How drones can benefit your business and make your construction sites safer. By David Hose

Drone technology is revolutionising industrial inspections—especially in the construction industry. PwC projects that wide-spread implementation of drones into the construction and manufacturing sectors will cause an £8.6 billion uplift in GDP. Goldman Sachs forecasts that drones will be most successful in the construction industry, with a total addressable market of $11,164 million. Using drones in construction projects can save your business money: PwC found that infrastructure companies could save up to $45.2 billion through drone usage.

While drones can certainly deliver significant commercial value to your business, they can also make it safer. Here’s how using drones to conduct inspections results in safer construction sites:

Drones capture high-precision imagery that allows you to identify issues you previously couldn’t see
Drones offer construction companies newfound visibility into their job sites. Companies that regularly survey their sites with drones have access to 360-degree images, orthomosaics, and multi-angle image series captured over time. That data, also known as drone capture, enables construction professionals to make observations that would not be seen from the ground or during a standard site inspection. Drone captures makes it easier to spot mistakes, eliminate defects, and resolve issues as they occur. It can be helpful to think of drones as extra sets of eyes. Regular aerial inspections with drones mean more eyes on-site—and that results in fewer mistakes, fewer violations, and higher quality work.

Drone imagery serves as a project safety record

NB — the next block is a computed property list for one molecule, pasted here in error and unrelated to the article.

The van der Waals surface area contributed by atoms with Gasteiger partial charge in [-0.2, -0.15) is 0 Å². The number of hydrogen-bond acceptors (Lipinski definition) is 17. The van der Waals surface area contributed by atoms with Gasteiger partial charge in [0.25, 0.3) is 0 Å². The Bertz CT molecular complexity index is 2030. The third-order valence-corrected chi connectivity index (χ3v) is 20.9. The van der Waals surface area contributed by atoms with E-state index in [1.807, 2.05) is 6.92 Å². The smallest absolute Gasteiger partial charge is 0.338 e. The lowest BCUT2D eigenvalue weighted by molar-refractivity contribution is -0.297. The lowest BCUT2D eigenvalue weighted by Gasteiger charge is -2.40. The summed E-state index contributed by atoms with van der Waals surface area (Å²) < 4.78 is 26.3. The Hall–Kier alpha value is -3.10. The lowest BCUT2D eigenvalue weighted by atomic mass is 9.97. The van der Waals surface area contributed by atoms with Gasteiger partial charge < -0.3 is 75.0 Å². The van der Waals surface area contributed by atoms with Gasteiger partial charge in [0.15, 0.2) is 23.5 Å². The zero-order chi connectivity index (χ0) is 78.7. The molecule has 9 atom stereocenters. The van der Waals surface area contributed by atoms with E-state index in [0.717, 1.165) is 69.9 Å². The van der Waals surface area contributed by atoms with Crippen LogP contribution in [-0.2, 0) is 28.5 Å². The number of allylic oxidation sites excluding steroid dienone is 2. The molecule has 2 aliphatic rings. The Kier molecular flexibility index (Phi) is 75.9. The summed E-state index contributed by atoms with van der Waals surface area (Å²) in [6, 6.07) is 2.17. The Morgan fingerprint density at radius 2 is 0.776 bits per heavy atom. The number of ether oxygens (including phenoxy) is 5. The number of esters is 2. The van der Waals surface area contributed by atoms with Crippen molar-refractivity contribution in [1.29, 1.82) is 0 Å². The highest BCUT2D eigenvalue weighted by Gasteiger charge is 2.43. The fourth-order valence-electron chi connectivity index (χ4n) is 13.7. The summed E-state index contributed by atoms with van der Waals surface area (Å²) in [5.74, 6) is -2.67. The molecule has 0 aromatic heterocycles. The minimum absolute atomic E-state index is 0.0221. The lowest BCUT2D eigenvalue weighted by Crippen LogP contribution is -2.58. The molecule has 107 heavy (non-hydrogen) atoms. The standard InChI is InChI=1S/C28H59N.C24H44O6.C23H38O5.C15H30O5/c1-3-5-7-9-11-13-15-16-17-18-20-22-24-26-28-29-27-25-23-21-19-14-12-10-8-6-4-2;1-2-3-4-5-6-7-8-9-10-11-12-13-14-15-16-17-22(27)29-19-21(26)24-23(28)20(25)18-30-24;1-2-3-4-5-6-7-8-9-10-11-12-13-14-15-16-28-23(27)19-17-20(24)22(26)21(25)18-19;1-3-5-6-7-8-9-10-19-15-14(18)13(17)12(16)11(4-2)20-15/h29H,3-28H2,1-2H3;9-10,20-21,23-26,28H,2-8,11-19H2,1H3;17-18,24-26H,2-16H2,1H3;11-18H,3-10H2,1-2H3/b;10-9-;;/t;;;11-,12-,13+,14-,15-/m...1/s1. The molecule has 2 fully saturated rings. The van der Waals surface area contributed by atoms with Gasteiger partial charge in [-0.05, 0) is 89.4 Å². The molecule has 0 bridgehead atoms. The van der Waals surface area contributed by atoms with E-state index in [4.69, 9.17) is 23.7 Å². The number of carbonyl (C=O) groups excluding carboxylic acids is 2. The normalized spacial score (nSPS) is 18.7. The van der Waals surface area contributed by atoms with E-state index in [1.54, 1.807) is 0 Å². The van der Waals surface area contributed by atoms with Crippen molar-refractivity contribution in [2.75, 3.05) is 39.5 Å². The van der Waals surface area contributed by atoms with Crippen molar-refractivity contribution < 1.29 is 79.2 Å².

Drone imagery is captured at regular intervals, which means it creates a comprehensive record of project safety over time. Teams can quickly review images to investigate when and where a safety hazard began. They can also use drone captures to keep track of mitigation efforts.

Drone captures provide safety officers with a visual snapshot of available equipment, workplace safety practices, and any hazards that may exist on site. Are your workers using harnesses? Are they wearing hard hats? Do you have railings installed in the required areas while working at height? Are you maintaining proper entries and exits? These questions can be answered by reviewing drone captures.

Drone imagery can help you minimise rework
Rework is an expensive part of the construction process. Roughly five per cent of most projects’ overall contract value is made up of rework activity, and time overruns are even costlier at around seven per cent of total work hours. Rework also extends project timelines, which prolongs any existing safety hazards and exposure to risk.

But rework can be reduced when errors are pinpointed and resolved quickly. By using drone captures to identify errors and report on productivity pitfalls, construction companies can ensure that a project is meeting predefined standards. The result: less rework, less risk, fewer expenses, and safer site. Keep your personnel safe—send a drone for safe inspection at height